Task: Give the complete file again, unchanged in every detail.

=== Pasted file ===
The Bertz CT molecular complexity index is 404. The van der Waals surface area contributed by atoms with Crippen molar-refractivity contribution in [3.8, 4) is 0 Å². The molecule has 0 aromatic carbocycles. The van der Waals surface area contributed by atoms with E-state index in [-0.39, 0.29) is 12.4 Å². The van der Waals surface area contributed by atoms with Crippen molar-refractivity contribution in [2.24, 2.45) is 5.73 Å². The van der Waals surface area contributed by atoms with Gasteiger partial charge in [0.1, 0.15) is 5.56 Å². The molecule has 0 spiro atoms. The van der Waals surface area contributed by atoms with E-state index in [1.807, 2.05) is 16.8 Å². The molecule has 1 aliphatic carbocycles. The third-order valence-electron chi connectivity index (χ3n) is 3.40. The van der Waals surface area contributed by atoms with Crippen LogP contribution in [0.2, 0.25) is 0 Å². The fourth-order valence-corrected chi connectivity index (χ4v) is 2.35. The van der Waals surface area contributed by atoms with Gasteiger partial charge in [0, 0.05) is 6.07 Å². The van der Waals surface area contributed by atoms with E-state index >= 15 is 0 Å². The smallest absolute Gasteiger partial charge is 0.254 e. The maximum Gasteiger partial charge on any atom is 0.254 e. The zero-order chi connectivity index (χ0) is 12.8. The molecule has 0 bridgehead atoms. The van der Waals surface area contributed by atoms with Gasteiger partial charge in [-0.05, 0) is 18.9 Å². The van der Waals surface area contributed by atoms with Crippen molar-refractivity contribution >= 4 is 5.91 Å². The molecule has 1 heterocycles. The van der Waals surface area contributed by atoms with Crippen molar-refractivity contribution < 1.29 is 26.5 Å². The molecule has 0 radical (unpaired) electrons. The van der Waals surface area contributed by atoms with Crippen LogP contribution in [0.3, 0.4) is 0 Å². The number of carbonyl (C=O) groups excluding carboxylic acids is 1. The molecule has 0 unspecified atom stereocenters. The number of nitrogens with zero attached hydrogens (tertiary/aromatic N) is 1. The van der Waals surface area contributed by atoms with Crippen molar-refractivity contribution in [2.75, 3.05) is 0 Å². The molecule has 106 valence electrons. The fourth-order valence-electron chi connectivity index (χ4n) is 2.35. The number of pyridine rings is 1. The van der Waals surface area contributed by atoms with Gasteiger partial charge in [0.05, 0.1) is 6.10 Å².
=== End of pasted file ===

The Bertz CT molecular complexity index is 404. The van der Waals surface area contributed by atoms with Crippen molar-refractivity contribution in [3.8, 4) is 0 Å². The molecule has 0 aromatic carbocycles. The van der Waals surface area contributed by atoms with E-state index in [-0.39, 0.29) is 12.4 Å². The van der Waals surface area contributed by atoms with Crippen molar-refractivity contribution in [2.24, 2.45) is 5.73 Å². The van der Waals surface area contributed by atoms with Gasteiger partial charge in [0.1, 0.15) is 5.56 Å². The molecule has 0 spiro atoms. The van der Waals surface area contributed by atoms with E-state index in [1.807, 2.05) is 16.8 Å². The molecule has 1 aliphatic carbocycles. The third-order valence-electron chi connectivity index (χ3n) is 3.40. The van der Waals surface area contributed by atoms with Crippen LogP contribution in [0.2, 0.25) is 0 Å². The fourth-order valence-corrected chi connectivity index (χ4v) is 2.35. The van der Waals surface area contributed by atoms with Gasteiger partial charge in [0, 0.05) is 6.07 Å². The van der Waals surface area contributed by atoms with E-state index >= 15 is 0 Å². The smallest absolute Gasteiger partial charge is 0.254 e. The maximum Gasteiger partial charge on any atom is 0.254 e. The zero-order chi connectivity index (χ0) is 12.8. The molecule has 0 bridgehead atoms. The van der Waals surface area contributed by atoms with Gasteiger partial charge in [-0.05, 0) is 18.9 Å². The van der Waals surface area contributed by atoms with Crippen molar-refractivity contribution >= 4 is 5.91 Å². The molecule has 1 heterocycles. The van der Waals surface area contributed by atoms with Crippen molar-refractivity contribution < 1.29 is 26.5 Å². The molecule has 0 radical (unpaired) electrons. The van der Waals surface area contributed by atoms with Crippen LogP contribution in [0.3, 0.4) is 0 Å². The number of carbonyl (C=O) groups excluding carboxylic acids is 1. The molecule has 0 unspecified atom stereocenters. The number of nitrogens with zero attached hydrogens (tertiary/aromatic N) is 1. The van der Waals surface area contributed by atoms with Crippen molar-refractivity contribution in [2.75, 3.05) is 0 Å². The molecule has 106 valence electrons. The fourth-order valence-electron chi connectivity index (χ4n) is 2.35. The number of pyridine rings is 1. The van der Waals surface area contributed by atoms with Gasteiger partial charge in [0.05, 0.1) is 6.10 Å².